I've always wondered why Nmap didn't have a DNS brute-forcing script. Some months ago I decided to have a look at the scripting engine, and make one.
After the launch of the new iTunes and the brand new music social network, I decided while trying it, to check out the privacy settings, and what kind of HTTP requests are send.
I've been running an SSH honeypot for around a month now.
So let's have a look at the stats.
I've been using the excellent HackBar add-on for Firefox for some time now.
Some time ago, I discovered an XSS in LinkedIn, and thought what the heck, let's report it.
I reported the XSS using the customer service center (couldn't find a security contact anywhere) on 25/Dec/2009.
Let's go through the creation of a bookmarklet that removes the http referrers from all links in a page. This has been tested in Safari and Firefox.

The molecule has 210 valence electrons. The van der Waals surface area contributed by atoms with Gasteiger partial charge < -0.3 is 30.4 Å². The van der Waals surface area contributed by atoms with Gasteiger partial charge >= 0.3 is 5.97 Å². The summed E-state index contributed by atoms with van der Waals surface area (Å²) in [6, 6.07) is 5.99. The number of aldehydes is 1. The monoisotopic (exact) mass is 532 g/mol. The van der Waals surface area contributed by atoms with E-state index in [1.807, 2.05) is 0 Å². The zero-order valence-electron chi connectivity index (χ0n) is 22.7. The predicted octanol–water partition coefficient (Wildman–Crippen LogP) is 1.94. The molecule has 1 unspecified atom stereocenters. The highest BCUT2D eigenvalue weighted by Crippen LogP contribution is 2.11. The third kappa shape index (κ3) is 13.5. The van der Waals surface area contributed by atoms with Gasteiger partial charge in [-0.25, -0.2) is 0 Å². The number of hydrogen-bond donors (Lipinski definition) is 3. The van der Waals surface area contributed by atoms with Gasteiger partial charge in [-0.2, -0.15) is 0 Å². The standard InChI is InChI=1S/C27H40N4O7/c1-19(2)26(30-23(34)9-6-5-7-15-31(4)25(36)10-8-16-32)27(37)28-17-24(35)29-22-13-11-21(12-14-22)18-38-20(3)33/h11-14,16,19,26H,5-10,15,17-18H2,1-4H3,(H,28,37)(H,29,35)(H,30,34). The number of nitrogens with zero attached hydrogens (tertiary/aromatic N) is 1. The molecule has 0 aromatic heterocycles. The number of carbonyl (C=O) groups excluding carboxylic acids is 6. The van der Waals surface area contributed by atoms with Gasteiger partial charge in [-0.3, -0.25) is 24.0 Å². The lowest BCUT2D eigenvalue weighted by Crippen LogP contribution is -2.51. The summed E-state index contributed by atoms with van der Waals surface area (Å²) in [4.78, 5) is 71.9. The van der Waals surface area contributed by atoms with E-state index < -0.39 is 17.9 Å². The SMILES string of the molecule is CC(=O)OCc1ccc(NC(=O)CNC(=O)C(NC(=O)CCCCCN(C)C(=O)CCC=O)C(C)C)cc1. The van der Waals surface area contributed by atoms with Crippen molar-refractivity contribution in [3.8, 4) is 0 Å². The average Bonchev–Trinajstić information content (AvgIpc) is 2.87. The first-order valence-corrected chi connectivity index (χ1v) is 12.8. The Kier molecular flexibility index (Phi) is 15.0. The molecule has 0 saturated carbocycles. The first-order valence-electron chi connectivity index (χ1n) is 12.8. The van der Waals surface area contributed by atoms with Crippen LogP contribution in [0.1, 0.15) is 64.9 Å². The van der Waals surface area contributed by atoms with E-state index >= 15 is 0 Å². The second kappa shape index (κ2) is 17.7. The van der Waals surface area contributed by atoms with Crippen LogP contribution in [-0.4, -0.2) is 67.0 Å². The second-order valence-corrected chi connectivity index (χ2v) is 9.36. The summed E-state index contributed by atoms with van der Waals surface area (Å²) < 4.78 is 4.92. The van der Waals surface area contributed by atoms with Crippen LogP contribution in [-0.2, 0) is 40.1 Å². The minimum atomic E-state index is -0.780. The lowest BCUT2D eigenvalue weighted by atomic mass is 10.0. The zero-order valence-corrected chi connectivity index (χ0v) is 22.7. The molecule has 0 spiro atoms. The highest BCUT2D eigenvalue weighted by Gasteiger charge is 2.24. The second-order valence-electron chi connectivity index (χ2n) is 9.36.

Safari 5 was released today and following IE8's move they decided to implement what they call XSS Auditor.
Dirbuster and dirb are in the toolset of all web application security fans. Both tools are excellent (although I prefer dirb due to it being command line and not Java), but their results obviously depends on how good the wordlist you are using is.
The iPhone SDK allowed for the creation of thousands of applications. However, some of these applications (probably more than I would like to admit), have not been coded with security in mind.
Yes I know google owns us, yes I know we are using analytics as well.
What you need:
- a web server
- place the two files in this file in the root of the web server
- edit your hosts file and add this entry (where xxx.xxx.xxx.xxx is the IP of your web server):
xxx.xxx.xxx.xxx www.google-analytics.com ssl.google-analytics.com